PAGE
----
Chattanooga: Lookouts' All-Star reliever leads league in ERA
By: David Paschall
Robert Manuel can’t compete in the Chattanooga Lookouts bullpen.
Not in the nightly dart competition beyond the AT&T Field wall that occupies Lookouts relief pitchers during the early innings.
“I’m about third to last on the depth chart in darts,” Manuel said. “I lose my concentration after about three or four throws, and then I’m not into it anymore.”
In performing on the mound, however, Manuel is second to nobody. Not on the Lookouts. Not in the Southern League.
The 6-foot-3, 190-pound right-hander from Houston is 3-1 with a 1.31 earned run average through 31 games. He has tallied 60 strikeouts in 48 innings and allowed just nine walks.
His ERA is the lowest among any current league pitcher with 15 or more appearances.
“You look at his numbers and you look at his velocity, and you wonder how he does it,” Lookouts manager Mike Goff said. “He’s 87 to 90 miles an hour, but every once in a while you see a guy come along who throws a ball that has a jump to it in the last six feet. Can you teach that? No.
“It’s God-gifted how that ball comes out of his hand and has that late jump. It looks like it’s 88 to 90 but plays out like it’s 95 the way batters try to put swings on it.”
When told Goff’s comments, Manuel said, “It’s a compact delivery with not a lot of movement. I really don’t know what I do.”
Manuel, who had not allowed a run in 10 straight appearances before Monday, joined Chattanooga 11 games into the year from high Single-A Sarasota and was an obvious choice for next Monday’s all-star game in Zebulon, N.C.
“I want to say I could have imagined this, but I didn’t,” Manuel said. “I’m thankful for what I’ve done so far. I want to do just as well in the second half and hopefully be in Cincinnati at some point, if not this year then next year.”
A shortstop at Bellaire High School and San Jacinto College, Manuel didn’t pitch until being asked to do so at Sam Houston State. With such a late start on the mound, he was bypassed in the 2005 draft and joined the New York Mets as a free agent. He was traded to the Reds in May 2006 for big-league pitcher Dave Williams.
Manuel, who turns 25 on Wednesday, views his pitching youth as a plus.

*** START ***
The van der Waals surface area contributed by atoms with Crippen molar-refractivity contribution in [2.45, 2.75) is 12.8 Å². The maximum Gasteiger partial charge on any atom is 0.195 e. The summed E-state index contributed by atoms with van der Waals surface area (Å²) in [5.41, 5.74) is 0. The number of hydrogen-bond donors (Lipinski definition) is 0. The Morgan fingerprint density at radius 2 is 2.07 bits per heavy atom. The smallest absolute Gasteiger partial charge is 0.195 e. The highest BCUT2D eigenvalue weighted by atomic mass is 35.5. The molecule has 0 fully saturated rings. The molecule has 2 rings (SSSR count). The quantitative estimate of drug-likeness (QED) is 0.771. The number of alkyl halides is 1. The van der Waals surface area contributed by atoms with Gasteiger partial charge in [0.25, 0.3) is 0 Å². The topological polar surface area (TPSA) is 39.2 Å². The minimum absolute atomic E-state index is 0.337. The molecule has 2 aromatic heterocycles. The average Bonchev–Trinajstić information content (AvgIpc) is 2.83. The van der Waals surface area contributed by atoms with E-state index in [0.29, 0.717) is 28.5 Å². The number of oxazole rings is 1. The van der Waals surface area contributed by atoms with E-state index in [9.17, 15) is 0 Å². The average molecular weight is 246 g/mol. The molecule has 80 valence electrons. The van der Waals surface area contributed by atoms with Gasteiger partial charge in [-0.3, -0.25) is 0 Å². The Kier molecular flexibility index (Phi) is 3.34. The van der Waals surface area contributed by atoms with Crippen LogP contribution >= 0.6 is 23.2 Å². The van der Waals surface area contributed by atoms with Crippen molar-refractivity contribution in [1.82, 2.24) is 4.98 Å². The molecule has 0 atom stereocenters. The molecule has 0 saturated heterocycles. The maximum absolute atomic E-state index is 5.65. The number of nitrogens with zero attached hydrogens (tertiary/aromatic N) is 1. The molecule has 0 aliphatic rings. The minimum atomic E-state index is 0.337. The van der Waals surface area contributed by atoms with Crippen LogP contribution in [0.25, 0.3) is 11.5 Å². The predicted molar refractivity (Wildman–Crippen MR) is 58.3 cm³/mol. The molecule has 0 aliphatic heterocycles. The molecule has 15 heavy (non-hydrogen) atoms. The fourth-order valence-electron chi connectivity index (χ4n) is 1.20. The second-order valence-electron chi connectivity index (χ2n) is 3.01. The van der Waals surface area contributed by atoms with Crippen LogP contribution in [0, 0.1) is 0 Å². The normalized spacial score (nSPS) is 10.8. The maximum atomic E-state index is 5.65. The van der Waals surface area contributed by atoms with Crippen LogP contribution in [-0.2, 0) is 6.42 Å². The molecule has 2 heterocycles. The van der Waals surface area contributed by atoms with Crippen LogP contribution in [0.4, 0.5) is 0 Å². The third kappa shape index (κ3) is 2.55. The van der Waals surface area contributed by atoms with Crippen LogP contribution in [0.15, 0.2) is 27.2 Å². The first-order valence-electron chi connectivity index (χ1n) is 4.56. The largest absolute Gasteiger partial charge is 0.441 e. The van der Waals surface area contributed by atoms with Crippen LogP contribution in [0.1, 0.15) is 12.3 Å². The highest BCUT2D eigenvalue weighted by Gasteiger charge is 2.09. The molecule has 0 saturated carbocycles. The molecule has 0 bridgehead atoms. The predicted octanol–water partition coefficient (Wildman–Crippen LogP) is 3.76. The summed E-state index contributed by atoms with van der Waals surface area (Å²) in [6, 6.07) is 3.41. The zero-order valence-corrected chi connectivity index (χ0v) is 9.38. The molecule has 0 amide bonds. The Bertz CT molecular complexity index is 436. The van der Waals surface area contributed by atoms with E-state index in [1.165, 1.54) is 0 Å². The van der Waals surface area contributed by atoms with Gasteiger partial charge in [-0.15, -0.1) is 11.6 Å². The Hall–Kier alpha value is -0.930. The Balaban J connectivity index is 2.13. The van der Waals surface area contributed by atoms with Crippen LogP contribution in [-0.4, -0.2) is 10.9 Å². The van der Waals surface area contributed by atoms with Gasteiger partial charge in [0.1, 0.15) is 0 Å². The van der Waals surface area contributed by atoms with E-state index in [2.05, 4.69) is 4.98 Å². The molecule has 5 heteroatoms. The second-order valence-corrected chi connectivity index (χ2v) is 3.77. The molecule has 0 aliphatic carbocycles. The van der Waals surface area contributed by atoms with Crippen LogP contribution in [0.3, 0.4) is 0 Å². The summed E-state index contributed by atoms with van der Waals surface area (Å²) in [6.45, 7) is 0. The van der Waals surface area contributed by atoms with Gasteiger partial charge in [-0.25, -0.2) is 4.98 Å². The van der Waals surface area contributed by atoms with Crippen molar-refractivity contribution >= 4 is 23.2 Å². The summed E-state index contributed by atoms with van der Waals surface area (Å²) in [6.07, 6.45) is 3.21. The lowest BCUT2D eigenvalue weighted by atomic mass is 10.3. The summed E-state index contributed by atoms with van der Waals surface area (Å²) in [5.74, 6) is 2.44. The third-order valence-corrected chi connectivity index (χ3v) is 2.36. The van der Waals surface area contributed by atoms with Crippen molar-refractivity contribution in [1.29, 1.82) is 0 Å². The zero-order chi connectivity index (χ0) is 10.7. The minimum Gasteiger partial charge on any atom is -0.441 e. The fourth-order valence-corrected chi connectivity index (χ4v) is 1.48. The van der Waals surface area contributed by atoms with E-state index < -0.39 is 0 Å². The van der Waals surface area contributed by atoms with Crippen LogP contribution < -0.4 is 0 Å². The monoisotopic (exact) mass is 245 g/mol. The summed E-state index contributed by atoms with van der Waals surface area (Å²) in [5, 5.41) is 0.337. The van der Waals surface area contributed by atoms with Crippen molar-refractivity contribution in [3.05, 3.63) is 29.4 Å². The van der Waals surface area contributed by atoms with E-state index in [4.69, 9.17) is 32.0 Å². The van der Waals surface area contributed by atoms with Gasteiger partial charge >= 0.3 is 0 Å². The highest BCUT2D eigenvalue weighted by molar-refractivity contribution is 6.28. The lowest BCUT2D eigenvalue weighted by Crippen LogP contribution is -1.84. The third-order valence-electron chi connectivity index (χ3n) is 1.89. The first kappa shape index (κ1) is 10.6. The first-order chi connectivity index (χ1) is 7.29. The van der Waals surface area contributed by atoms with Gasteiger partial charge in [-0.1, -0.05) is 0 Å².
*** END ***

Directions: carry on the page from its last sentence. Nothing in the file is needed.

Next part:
“I think that definitely plays a factor, because guys who pitched in high school have an extra four years compared to what I have,” he said. “I’m a little fresher, plus being in the bullpen keeps me even more fresh.”
Last season, Manuel started out as a reliever in Sarasota but became a starter when current Lookouts teammate Travis Wood sustained a shoulder injury. He believes that experience had some benefits, but he was happy to return to a supporting role.
Manuel said he prefers relieving because he can help determine an outcome three or four times a week instead of just one.
Deception, such as hiding the ball well and mixing up speeds, has played a part in his success. Another reason is his ability to work fast.
“As a hitter, I didn’t like it when a pitcher would speed up,” Manuel said. “A lot of times you would just call time out, step out and collect your rhythm. I was always taught to change speeds, throw strikes and work quick. I don’t want to be out there long, and I always want the defense to be ready.”
Said pitching coach Chris Bosio: “By doing that, you tend to get more defensive swings rather than really aggressive offensive swings, because you’re messing with a hitter’s timing. Guys who work fast and throw strikes are going to get better defense behind them, because people want to play behind them.”
Henry, Price honored
Lookouts outfielder Sean Henry was named Monday as Southern League Hitter of the Week. Henry hit .519 last week, amassing a league-leading 14 hits, nine runs scored and six doubles from five different spots in the batting order.
Former Vanderbilt standout David Price, now with the Montgomery Biscuits, earned the league’s weekly pitching honor. The No. 1 pick of the 2007 draft was 2-0 last week with an 0.69 ERA and has not allowed an extra-base hit all season to a left-handed hitter.